Monday, 8 December 2014

Heir to a Prophecy by Mercedes Rochelle 
Release Date: 12th December 2014
Publisher: Top Hat Books
Genres: Historical Fiction

Brook Cottage Books is thrilled to have Mercedes Rochelle on the blog today with this fantastic guest post!

What were Macbeth's Witches up to?

As usual when reading Shakespeare, Macbeth's play can be absorbed on many levels. Historically, the great Bard takes us on a flight of fancy, because these events didn't happen...or at least modern historians tell us so. Macbeth used Holinshed at his source, and in the 16th century Banquo and Macbeth were very real indeed. So was the belief in witches.

I didn't know any background when I first read Macbeth, and didn't know that he was (allegedly) writing for his patron, James I who was also James VI of Scotland. King James was a Stewart, and his was the line of Kings shown to Macbeth by the three witches. So when the witches told Banquo "Thou shalt 'get kings, though thou be none", I can only assume that Shakespeare's audience knew Banquo was James I's ancestor. Why else would he drop the subplot when Fleance ran away from his father's assassins?

This is where I came in. What happened to Fleance? What Kings? I went digging around and discovered a fascinating and convoluted story about Fleance's son Walter, who eventually became first Steward of Scotland and ancestor of the Stewarts.

But back to the witches. King James I was a great witch hunter, and considered himself an expert on the subject. So why would Shakespeare write a play about witches setting up his ancestor, so to speak? At face value, it doesn't seem to make sense.  However, a closer look at Holinshed gives us an alternative: "the common opinion was, that these women were either the weird sisters, that is (as ye would say) the goddesses of destiny, or else some nymphs or fairies imbued with knowledge of prophesy."

Well, that is something altogether different! The word "weird" has its origins in the Saxon word wyrd meaning fate, or personal destiny.  Some even attribute the first modern use of the word "weird" to Shakespeare. If you look at the Weird Sisters from the Scandinavian point of view, the word wyrd translates to Urd, one of the Norns of mythology who controlled the destiny of mankind. Presumably that would be more palatable than agents of the devil.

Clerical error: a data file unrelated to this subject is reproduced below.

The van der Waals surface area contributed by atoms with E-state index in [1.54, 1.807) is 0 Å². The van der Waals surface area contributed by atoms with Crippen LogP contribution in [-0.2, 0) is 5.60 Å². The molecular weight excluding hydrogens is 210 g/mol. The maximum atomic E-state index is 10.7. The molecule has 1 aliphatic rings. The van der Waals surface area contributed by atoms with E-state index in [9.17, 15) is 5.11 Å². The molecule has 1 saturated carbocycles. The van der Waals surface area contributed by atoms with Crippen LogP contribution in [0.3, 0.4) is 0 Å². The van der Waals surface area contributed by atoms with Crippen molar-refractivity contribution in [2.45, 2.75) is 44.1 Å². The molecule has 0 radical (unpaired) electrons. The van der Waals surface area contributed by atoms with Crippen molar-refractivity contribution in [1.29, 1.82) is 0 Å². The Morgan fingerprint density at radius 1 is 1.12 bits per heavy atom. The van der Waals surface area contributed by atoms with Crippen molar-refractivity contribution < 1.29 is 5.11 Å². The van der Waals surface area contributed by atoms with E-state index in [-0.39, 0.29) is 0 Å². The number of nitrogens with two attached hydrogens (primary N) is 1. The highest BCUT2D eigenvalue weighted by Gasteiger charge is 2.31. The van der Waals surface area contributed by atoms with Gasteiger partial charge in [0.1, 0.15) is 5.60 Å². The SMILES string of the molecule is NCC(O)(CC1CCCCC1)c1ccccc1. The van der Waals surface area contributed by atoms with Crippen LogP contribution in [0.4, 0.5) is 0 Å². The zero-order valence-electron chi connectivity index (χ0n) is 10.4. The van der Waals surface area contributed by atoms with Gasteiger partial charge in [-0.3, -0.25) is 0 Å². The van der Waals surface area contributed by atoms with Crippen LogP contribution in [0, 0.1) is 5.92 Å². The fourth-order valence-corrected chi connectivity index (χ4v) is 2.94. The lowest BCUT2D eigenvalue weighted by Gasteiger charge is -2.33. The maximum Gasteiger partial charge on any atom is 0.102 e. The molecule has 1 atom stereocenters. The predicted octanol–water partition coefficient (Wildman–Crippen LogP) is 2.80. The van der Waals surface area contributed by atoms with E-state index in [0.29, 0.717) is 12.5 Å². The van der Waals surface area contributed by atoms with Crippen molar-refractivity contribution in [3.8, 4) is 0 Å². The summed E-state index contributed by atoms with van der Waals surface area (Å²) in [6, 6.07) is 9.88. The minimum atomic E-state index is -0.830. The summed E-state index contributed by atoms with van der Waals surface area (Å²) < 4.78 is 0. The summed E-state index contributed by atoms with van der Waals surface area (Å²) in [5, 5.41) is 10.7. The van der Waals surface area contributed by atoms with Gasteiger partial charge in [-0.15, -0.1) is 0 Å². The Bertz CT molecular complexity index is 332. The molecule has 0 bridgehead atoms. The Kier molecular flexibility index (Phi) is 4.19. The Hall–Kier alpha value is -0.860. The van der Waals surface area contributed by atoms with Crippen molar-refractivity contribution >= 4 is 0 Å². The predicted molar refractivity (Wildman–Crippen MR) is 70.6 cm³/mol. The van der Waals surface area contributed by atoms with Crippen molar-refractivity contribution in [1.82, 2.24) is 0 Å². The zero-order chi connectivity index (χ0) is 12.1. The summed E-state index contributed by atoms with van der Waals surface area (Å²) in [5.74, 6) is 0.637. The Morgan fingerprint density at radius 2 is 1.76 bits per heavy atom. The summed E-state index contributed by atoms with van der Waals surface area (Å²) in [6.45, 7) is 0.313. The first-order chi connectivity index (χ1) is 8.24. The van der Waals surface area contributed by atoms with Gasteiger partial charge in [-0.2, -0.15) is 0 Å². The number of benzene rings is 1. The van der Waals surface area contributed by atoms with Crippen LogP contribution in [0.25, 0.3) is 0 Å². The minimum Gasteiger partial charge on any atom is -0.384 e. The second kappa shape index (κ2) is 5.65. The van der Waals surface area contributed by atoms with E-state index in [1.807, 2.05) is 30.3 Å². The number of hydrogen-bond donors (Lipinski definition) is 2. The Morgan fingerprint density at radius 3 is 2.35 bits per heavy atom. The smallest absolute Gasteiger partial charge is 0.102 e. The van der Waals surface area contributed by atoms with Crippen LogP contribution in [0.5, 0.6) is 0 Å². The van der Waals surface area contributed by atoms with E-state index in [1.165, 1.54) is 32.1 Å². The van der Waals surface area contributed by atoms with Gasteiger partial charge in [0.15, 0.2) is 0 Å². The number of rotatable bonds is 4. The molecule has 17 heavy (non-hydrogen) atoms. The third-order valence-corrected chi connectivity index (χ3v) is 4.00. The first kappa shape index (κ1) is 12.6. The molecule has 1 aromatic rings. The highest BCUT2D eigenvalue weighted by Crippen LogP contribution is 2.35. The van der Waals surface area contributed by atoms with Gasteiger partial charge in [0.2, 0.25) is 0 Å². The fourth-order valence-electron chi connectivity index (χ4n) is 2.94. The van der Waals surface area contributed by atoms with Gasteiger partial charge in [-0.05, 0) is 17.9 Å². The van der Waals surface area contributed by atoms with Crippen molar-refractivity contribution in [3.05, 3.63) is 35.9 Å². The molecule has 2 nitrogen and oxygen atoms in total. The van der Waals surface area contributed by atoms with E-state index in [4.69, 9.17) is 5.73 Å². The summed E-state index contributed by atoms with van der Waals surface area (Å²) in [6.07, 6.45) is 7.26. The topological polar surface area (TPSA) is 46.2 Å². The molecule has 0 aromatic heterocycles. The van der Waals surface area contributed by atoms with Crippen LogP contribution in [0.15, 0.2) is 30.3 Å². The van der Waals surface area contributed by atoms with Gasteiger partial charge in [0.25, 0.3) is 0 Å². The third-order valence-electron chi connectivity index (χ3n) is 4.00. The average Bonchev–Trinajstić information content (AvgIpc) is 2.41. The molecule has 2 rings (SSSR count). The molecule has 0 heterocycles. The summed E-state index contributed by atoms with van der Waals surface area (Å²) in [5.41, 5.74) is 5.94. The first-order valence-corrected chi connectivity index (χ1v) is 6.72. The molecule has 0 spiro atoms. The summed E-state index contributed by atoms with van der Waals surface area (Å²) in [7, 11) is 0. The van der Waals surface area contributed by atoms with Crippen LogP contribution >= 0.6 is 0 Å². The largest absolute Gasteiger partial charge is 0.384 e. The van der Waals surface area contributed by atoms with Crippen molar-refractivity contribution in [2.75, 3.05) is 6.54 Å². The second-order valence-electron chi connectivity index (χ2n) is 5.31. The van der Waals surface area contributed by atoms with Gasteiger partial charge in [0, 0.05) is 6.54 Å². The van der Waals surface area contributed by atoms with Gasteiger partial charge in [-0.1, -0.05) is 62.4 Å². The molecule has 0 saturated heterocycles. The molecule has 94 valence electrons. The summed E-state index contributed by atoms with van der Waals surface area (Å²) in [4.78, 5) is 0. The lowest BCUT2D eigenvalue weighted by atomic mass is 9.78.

If we were to accept that the Witches were actually the Norns, their presence makes more sense to me. Like the Greek Fates, their will was thought to be unalterable. The Norns are said to appear at the beside of a newborn and shape the child’s future. Hence they appear several times in my novel; their heavy guiding hand is never entirely far away. Although modern scholars tend to believe that Banquo and his heirs never really existed, if their genealogy is good enough for Shakespeare, it's good enough for me!
Author Bio

Born in St. Louis MO with a BA in Literature from University of Missouri, Mercedes Rochelle learned about living history as a re-enactor and has been enamored with historical fiction ever since. A move to New York to do research and two careers ensued, but writing fiction remains her primary vocation.  She lives in Sergeantsville, NJ with her husband in a log home they had built themselves.

Book Blurb

Shakespeare’s Witches tell Banquo, “Thou Shalt ‘Get Kings Though Thou Be None”. Though Banquo is murdered, his son Fleance gets away. What happened to Fleance? As Shakespeare’s audience apparently knew, Banquo was the ancestor of the royal Stewart line. But the road to kingship had a most inauspicious beginning, and we follow Fleance into exile and death, bestowing the Witches’ prophecy on his illegitimate son Walter. Born in Wales and raised in disgrace, Walter’s efforts to understand Banquo’s murder and honor his lineage take him on a long and treacherous journey through England and France before facing his destiny in Scotland.  

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